Rabbi Scott 


We Cannot Pray to You

We cannot pray to You, O God,
to banish war,
for You have filled the world
with paths to peace,
if only we would take them.

We cannot pray to You
to end starvation,
for there is food enough for all,
if only we would share it.

We cannot merely pray
for prejudice to cease,
for we might see
the good in all
that lies before our eyes,
if only we would use them.

We cannot merely pray
"Root out despair,"
for the spark of hope
already waits within the human heart,
for us to fan it into flame.

We must not ask of You, O God,
to take the task that You
have given us.
We cannot shirk,
we cannot flee away,
Avoiding obligation for ever.

Therefore we pray, O God,
for wisdom and will, for courage
to do and to become,
not only to look on
with helpless yearning
as though we had no strength.

For Your sake and ours
speedily and soon, let it be:
that our land may be safe,
that our lives may be blessed.

Adapted from Rabbi Jack Riemer’s New Prayers for the High Holy Days, as it appears in Gates of Repentance, pp. 363-364


02/11/2021 08:10:28 AM


Imagine for a moment that the Torah indeed is born of the Divine.  That Moses does dwell with God at the top of Mt Sinai, receives the Divine instruction, and then writes it into a text.  And imagine the Creator, infinite, immeasurable, and unknowable, desiring to share the wisdom of eternity with these beings born of love, who are necessarily finite.  It is not difficult to understand the Rabbis’ imagination that God attempts to bestow the Torah upon many other peoples, who reject it, for apparently it was too cumbersome.  And that in this rabbinic vision, the only reason the Israelites accept Torah at Sinai, is because God is literally holding Mt Sinai over their heads, asking, “Do you accept the Torah?”  They of course most willingly oblige.  But what is it that is so difficult about accepting Torah? Is it the laws, rules and regulations that make life so much more difficult and challenging to exist, as we have for the vast majority of our history, as a unique and distinct minority, that even in our most liberal manifestations, causes us to stand out?  Or, is it perhaps the Torah’s regular reminder that what matters most is “the now” of this and every moment?  Is it the powerful demand for humility that stands witness against human beings’ vain attempts at immortality?  Is it the Torah’s subtle recognition that our lives are like a passing shadow?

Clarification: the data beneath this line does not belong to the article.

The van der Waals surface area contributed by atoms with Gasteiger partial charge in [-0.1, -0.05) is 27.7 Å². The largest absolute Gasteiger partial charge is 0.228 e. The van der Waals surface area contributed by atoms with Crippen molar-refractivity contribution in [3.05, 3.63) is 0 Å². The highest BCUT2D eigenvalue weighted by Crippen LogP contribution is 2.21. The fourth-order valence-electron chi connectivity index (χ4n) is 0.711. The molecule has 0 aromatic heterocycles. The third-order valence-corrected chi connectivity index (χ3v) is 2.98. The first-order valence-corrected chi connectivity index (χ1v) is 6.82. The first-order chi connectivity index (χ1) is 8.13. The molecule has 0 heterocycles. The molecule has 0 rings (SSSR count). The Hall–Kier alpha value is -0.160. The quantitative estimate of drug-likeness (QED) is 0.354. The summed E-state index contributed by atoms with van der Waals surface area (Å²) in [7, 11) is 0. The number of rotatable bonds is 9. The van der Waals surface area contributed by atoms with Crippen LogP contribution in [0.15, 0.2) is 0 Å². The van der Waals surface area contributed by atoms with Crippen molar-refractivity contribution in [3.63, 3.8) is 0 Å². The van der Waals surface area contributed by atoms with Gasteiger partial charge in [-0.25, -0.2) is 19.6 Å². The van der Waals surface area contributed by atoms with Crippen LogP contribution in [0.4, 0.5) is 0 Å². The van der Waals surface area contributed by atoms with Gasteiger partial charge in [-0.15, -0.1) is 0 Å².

Rabbi Joshua ben Levi, a Tzaddik Gamur, a completely righteous human being, the Talmud teaches, is out seeking the Messiah, the Moshiach ben David.  He goes to Elijah the Prophet, begging him for direction. Elijah points Rabbi Joshua to the city gates, where, he tells him that the Messiah sits, cleaning the wounds and redressing the bandages of the lepers.  One bandage at a time, so that if the moment arrives when the Messiah is called, the Messiah can at once appear.  Rabbi Joshua rushes to the city gates, finds the Messiah, and asks, “When will you come?”  The Moshiach ben David replies, “Hayom” (“Today”) but as he continues, Rabbi Joshua is off to tell the world.  He and his disciples await but the Messiah doesn’t come, so Rabbi Joshua returns to the city gates.  “You did not come,” Rabbi Joshua says to the Messiah.  In return, the Messiah kindly shares, “you did not listen.”  I said, “Today,” but had you stayed and listened well, you would have heard me say, “if you but hearken to God’s words.  To bring healing and wholeness, to act with kindness and embrace joy, to share and mend and repair embrace, forgive and express compassion for all God’s creations, then, “Hayom.” 

Hayom – Today is all we have, really.  Surely we can process and perhaps better understand the past, and indeed we can plan and envision the future, but Hayom is ALL that is really in our grasp.  We can shape and mold and make Hayom into what we wish it to be.  What is the one thing today that you can do to make Hayom matter?

Hag Purim

02/03/2021 04:55:52 PM